As the University of Winnipeg continues construction on a pair of expansion projects on the west side of campus, community organizations and residents are raising concerns about the potential loss of housing in the neighbourhood.
Jamil Mahmood, executive director of the Spence Neighbourhood Association, told The Uniter he expects at least one house on Langside Street, being used by PCL Construction Company, to be torn down to make room for the UNITED Health & RecPlex, a multi-purpose recreational complex the university began constructing last fall.
“Hopefully, we don’t lose any more housing,” said Mahmood.
The university purchased 373 Langside St., a vacant house, which it wants to tear down as part of its planned green corridor to the Furby-Langside campus. The house still stands despite rumours of its impending demolition.
And although no homes in the area have yet been demolished, the SNA has engaged the university in discussions to ensure there remains adequate housing in the area, Mahmood said.
Mahmood said the discussions, which ended nearly a month ago, resulted in the university agreeing to consider its impact on housing in the area before proceeding.
Jeremy Read, senior executive officer at the university, is confident that the university is doing its due diligence to minimize the expansion’s impact on housing in the surrounding community.
“We are committed to bringing forward viable options to the university and surrounding community for input sometime in the next couple months,” he wrote in an email statement.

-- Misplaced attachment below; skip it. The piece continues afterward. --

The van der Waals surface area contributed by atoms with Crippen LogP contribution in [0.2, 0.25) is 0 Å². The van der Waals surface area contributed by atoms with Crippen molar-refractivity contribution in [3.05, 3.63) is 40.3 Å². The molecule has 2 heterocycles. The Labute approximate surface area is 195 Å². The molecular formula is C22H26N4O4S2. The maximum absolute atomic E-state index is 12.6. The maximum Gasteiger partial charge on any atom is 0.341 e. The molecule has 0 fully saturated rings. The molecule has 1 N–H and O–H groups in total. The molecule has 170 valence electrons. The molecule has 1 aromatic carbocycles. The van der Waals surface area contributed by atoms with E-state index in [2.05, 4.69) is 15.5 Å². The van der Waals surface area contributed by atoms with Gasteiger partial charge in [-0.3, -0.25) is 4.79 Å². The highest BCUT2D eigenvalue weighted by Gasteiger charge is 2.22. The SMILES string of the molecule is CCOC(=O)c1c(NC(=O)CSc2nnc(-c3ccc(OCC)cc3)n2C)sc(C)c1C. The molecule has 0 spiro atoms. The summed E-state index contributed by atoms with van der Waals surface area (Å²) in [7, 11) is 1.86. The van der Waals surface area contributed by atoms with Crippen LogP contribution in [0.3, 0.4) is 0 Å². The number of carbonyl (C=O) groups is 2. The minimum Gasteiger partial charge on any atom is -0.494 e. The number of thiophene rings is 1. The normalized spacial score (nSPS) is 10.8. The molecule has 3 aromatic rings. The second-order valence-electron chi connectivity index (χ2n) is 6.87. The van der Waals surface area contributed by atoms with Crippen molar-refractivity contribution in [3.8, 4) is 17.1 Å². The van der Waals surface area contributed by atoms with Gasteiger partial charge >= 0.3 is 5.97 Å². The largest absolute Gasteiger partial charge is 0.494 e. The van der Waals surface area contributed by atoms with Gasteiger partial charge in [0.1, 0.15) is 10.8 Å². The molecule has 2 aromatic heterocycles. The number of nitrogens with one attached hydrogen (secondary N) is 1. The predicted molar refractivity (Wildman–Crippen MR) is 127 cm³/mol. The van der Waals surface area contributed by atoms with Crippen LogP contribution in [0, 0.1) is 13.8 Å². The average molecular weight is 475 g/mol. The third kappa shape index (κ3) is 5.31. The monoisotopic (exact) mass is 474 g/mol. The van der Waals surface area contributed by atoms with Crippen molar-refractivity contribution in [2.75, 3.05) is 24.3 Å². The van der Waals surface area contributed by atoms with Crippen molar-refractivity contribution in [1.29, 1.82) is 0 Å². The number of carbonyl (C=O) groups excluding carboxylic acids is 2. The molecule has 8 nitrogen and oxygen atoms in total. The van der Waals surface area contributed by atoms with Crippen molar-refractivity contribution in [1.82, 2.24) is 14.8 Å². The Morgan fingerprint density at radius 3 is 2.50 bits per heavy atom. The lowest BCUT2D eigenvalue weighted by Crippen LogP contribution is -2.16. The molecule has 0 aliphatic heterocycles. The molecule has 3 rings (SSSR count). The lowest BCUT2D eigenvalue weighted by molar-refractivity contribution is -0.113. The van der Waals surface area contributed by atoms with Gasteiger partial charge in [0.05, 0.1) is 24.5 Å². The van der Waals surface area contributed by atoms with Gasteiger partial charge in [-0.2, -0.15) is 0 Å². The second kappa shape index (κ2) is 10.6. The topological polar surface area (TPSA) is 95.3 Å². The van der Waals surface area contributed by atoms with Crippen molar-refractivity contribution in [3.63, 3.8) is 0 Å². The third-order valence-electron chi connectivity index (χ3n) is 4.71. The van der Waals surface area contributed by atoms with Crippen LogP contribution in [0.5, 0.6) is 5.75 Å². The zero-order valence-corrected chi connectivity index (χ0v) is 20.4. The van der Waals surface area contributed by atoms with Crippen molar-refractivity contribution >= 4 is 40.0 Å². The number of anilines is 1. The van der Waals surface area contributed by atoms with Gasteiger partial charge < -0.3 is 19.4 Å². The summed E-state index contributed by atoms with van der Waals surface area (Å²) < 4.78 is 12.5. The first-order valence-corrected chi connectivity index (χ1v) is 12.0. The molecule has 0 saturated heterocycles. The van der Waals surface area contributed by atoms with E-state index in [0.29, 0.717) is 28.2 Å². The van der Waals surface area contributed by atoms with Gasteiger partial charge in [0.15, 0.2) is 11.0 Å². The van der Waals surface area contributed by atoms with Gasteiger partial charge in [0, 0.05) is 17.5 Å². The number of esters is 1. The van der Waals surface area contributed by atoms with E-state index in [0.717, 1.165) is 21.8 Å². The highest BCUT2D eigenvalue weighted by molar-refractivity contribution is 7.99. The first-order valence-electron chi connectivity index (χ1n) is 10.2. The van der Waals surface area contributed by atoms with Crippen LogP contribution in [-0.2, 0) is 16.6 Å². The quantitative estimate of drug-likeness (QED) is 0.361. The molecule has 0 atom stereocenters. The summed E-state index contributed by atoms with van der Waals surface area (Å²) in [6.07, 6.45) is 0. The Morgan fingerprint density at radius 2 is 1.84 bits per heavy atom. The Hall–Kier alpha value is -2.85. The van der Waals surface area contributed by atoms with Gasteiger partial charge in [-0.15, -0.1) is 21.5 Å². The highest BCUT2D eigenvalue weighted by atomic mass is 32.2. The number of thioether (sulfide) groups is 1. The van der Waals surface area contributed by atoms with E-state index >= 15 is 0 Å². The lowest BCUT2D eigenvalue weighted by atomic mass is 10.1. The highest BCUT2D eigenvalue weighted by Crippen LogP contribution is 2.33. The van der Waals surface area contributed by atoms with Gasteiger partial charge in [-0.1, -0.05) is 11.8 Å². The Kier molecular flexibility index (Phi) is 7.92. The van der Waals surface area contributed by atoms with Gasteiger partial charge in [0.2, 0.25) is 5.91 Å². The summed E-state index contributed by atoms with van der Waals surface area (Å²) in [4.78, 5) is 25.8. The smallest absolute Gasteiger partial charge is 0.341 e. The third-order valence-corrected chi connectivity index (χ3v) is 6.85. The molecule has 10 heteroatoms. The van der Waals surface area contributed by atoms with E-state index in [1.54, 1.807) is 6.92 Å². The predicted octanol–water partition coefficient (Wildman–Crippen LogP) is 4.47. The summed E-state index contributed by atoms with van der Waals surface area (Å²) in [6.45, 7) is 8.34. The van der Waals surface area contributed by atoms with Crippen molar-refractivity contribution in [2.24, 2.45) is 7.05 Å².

The university is exploring options of rerouting the Spence Street bus loop in a way that minimizes the university’s impact on housing, Read added.
He did not confirm whether or not the project would result in the demolition of 373 Langside.
However, the bus loop’s relocation, necessitated by construction of the university’s RecPlex, is another point of concern raised by area residents.
Craig Fraser has lived on Langside for almost a decade and is concerned residents of the area have not yet been considered in the planning of the new loop.
“The major issue I have is that they decided to make the bus loop without consulting the community,” he said.
“As somebody living on this street, I had absolutely no say.”
According to Mahmood, the university told the SNA they would conduct a survey to gather community input on construction of the loop, but have not yet done so.
He believes residents in the area are hesitant to support the RecPlex because they are worried it, like the Duckworth Centre, won’t live up to its promises of community benefit.
“The Duckworth Centre was supposed to be a community facility, then, in two years, there was no more community access,” said Mahmood.
Although the university indicates inner-city residents will have access to the facility through a “collaborative community charter,” Mahmood is skeptical.
“We saw the charter and it was not as strong as we would have wanted it to be,” said Mahmood.
“They watered it down a lot from what was originally proposed.”
The SNA has proposed a number of revisions to the charter, but had not yet received a response from the university as of last week.
Published in Volume 67, Number 17 of The Uniter (January 23, 2013)